Medication adherence, or taking medications correctly, is generally defined as the extent to which patients take medication as prescribed by their doctors. This involves factors such as getting prescriptions filled, remembering to take medication on time, and understanding the directions.
Common barriers to medication adherence include
Poor adherence can interfere with the ability to treat many diseases, leading to greater complications from the illness and a lower quality of life for patients. Here are some examples of areas in which medication adherence can pose challenges, along with tips for taking medications correctly and talking with health care professionals about your questions and concerns.
If you feel better and no longer have symptoms, you may think your illness is cured. But if you have a bacterial infection, this can be a dangerous assumption.
If the full course of antibiotics is not taken, a small number of bacteria are likely to still be alive. These surviving germs are likely to have some natural resistance to the antibiotic. As they multiply and spread, a new strain of resistant germs may begin to develop. This may be one way that Methicillin-Resistant Staphylococcus Aureus (MRSA) infections occur. MRSA is a type of bacteria that’s resistant to certain antibiotics.
It’s important to use antibiotics appropriately and to take the medication exactly as directed.
People with HIV/AIDS can have a particularly difficult time taking medications as prescribed, according to Richard Klein, the HIV/AIDS program director for the Food and Drug Administration’s (FDA) Office of Special Health Initiatives (OSHI).
Some of the main reasons:
When you skip doses or stop taking a prescribed medication, you may develop strains of HIV that are resistant to the medications you are taking and even to some medications you haven’t taken yet. This may result in fewer treatment options should you need to change treatment regimens in the future.
FDA has given expedited reviews to several fixed dose combination medications like Atripla (a combination of efavirenz, emtricitabine and tenofovir) and Combivir (a combination of retrovir and epivir) to treat HIV. Fixed dose combination tablets contain two or more anti-HIV medications that can be from one or more drug classes.
“These fixed dose combinations are examples where the constituent drugs were already approved,” says Klein, “but the agency expedited review because the combined formulations simplified dosing, and thus were likely to improve adherence.” A standard drug review time is 10 months, while an expedited review of fixed dose combination tablets is generally completed within 6 months.
Communicate with your health care professional. If medication side effects are bothering you, talk with your doctor or pharmacist about what you can do to lessen the problem. You might be able to switch to a different medication or your doctor may be able to adjust the timing of your dose. See Tips for Talking with Your Pharmacist.
Make sure you understand how long to take the medication. Some questions to ask when you’re prescribed a new medication are:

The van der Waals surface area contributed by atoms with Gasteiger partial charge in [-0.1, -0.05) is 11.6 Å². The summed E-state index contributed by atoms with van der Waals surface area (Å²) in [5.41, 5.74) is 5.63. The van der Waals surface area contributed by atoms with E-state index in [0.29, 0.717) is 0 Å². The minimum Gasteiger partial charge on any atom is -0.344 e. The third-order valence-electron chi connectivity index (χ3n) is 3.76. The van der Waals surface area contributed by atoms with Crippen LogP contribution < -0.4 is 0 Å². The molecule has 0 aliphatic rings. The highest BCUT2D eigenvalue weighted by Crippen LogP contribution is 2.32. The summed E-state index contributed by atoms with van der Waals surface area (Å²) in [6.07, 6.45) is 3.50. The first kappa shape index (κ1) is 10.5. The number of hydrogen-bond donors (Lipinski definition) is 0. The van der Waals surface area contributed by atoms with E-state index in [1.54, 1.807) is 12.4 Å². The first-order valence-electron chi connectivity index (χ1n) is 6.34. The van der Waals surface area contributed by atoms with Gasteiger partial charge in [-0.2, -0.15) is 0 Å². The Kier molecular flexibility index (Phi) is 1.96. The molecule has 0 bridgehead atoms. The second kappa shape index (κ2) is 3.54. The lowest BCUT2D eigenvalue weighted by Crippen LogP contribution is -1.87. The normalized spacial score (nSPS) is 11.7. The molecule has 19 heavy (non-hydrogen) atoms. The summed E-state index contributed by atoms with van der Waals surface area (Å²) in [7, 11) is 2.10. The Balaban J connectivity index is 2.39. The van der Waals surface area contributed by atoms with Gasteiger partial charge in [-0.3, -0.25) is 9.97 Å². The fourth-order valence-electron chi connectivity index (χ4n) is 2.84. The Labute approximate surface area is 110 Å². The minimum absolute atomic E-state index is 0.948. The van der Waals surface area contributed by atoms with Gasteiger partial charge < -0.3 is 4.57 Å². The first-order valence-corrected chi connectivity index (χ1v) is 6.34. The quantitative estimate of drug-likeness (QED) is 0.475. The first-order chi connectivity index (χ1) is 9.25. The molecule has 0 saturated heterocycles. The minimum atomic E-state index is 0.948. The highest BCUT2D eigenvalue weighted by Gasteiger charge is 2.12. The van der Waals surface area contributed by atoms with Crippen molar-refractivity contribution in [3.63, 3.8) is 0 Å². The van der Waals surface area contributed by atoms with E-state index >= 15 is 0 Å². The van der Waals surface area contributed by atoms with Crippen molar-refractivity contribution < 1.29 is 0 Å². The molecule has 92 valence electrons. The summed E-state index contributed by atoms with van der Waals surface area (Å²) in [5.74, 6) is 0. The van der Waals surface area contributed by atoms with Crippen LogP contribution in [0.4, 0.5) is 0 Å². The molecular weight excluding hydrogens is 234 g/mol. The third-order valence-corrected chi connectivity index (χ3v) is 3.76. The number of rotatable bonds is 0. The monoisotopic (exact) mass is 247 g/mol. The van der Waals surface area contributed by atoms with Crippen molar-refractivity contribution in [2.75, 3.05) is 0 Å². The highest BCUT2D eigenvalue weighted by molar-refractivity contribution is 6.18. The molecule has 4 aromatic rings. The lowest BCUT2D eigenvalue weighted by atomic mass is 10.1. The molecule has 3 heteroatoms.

Tell your doctor if paying for prescription drugs is a problem. Your doctor may be able to prescribe a generic medication or offer other suggestions to offset the cost of a drug. Generic drugs use the same active ingredients and are shown to work the same way in the body, but they can cost 30 percent to 80 percent less. Generics also have the same risks and benefits as their brand-name counterparts.
You can also shop around your neighborhood or legitimate online pharmacies for the best prices on prescription drugs. For useful information about finding a legitimate online pharmacy, see The Possible Dangers of Buying Medicine Over the Internet.
You can also:
Set daily routines to take medication. It can be helpful to connect taking the medication with normal, daily activities such as eating meals or going to bed. You can also keep backup supplies of your medication at your workplace or in your briefcase or purse.
Keep medications where you’ll notice them. For a medication that should be taken with food, place that medication on the dinner table or TV tray, or wherever you eat on a regular basis. If there are medications you need to take in the morning, put those medications in your bathroom, next to your toothbrush or your deodorant, or something else that you use as part of your morning routine.
Use daily dosing containers. These are available at most pharmacies and allow you to keep medications in compartments that are labeled with the days of the week and various dosage frequencies.
Keep a written or computerized schedule. This can cover the medications you take, how often you take them, and any special directions. Thanks to modern technology, there are a number of devices that have been designed to help patients adhere to a prescribed medication schedule. These include medication reminder pagers and wristwatches, automatic pill dispensers, and even voice-command medication managers. Ask your pharmacist for suggestions as to which particular devices may be helpful for you. FDA offers a form that can be printed out and used for listing all of your medications: www.fda.gov/Drugs/ResourcesForYou/ucm079489.htm